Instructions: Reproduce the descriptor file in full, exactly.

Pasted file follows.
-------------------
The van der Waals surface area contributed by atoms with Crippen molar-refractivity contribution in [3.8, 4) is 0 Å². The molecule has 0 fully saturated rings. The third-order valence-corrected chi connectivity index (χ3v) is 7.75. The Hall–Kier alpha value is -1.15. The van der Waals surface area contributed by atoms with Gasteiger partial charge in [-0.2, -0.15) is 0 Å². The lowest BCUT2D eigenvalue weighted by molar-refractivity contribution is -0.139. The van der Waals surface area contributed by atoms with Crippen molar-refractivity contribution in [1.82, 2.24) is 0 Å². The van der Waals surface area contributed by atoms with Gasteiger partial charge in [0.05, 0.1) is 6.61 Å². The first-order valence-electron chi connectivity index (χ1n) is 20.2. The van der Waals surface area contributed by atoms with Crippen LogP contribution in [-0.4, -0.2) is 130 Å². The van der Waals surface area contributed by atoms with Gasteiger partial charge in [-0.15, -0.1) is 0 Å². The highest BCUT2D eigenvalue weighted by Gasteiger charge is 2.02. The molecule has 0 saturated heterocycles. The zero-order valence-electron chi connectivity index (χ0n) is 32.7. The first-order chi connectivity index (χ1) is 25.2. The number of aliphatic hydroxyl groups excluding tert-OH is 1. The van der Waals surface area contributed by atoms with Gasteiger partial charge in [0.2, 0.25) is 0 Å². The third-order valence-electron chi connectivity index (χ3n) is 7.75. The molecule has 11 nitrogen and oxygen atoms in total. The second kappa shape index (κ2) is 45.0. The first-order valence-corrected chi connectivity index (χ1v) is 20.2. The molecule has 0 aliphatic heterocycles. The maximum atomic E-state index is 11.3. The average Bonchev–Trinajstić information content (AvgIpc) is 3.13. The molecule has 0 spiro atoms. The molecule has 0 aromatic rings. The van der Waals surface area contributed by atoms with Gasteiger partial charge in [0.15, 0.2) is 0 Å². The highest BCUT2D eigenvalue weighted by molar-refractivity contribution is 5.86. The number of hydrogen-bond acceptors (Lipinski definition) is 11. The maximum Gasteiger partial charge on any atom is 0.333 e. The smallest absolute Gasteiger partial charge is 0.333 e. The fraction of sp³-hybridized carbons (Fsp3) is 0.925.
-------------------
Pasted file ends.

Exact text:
The van der Waals surface area contributed by atoms with Crippen molar-refractivity contribution in [3.8, 4) is 0 Å². The molecule has 0 fully saturated rings. The third-order valence-corrected chi connectivity index (χ3v) is 7.75. The Hall–Kier alpha value is -1.15. The van der Waals surface area contributed by atoms with Gasteiger partial charge in [-0.2, -0.15) is 0 Å². The lowest BCUT2D eigenvalue weighted by molar-refractivity contribution is -0.139. The van der Waals surface area contributed by atoms with Crippen molar-refractivity contribution in [1.82, 2.24) is 0 Å². The van der Waals surface area contributed by atoms with Gasteiger partial charge in [0.05, 0.1) is 6.61 Å². The first-order valence-electron chi connectivity index (χ1n) is 20.2. The van der Waals surface area contributed by atoms with Crippen LogP contribution in [-0.4, -0.2) is 130 Å². The van der Waals surface area contributed by atoms with Gasteiger partial charge in [-0.15, -0.1) is 0 Å². The highest BCUT2D eigenvalue weighted by Gasteiger charge is 2.02. The molecule has 0 saturated heterocycles. The zero-order valence-electron chi connectivity index (χ0n) is 32.7. The first-order chi connectivity index (χ1) is 25.2. The number of aliphatic hydroxyl groups excluding tert-OH is 1. The van der Waals surface area contributed by atoms with Gasteiger partial charge in [0.2, 0.25) is 0 Å². The third-order valence-electron chi connectivity index (χ3n) is 7.75. The molecule has 11 nitrogen and oxygen atoms in total. The second kappa shape index (κ2) is 45.0. The first-order valence-corrected chi connectivity index (χ1v) is 20.2. The molecule has 0 aliphatic heterocycles. The maximum atomic E-state index is 11.3. The average Bonchev–Trinajstić information content (AvgIpc) is 3.13. The molecule has 0 spiro atoms. The molecule has 0 aromatic rings. The van der Waals surface area contributed by atoms with Gasteiger partial charge in [0.15, 0.2) is 0 Å². The highest BCUT2D eigenvalue weighted by molar-refractivity contribution is 5.86. The number of hydrogen-bond acceptors (Lipinski definition) is 11. The maximum Gasteiger partial charge on any atom is 0.333 e. The smallest absolute Gasteiger partial charge is 0.333 e. The fraction of sp³-hybridized carbons (Fsp3) is 0.925.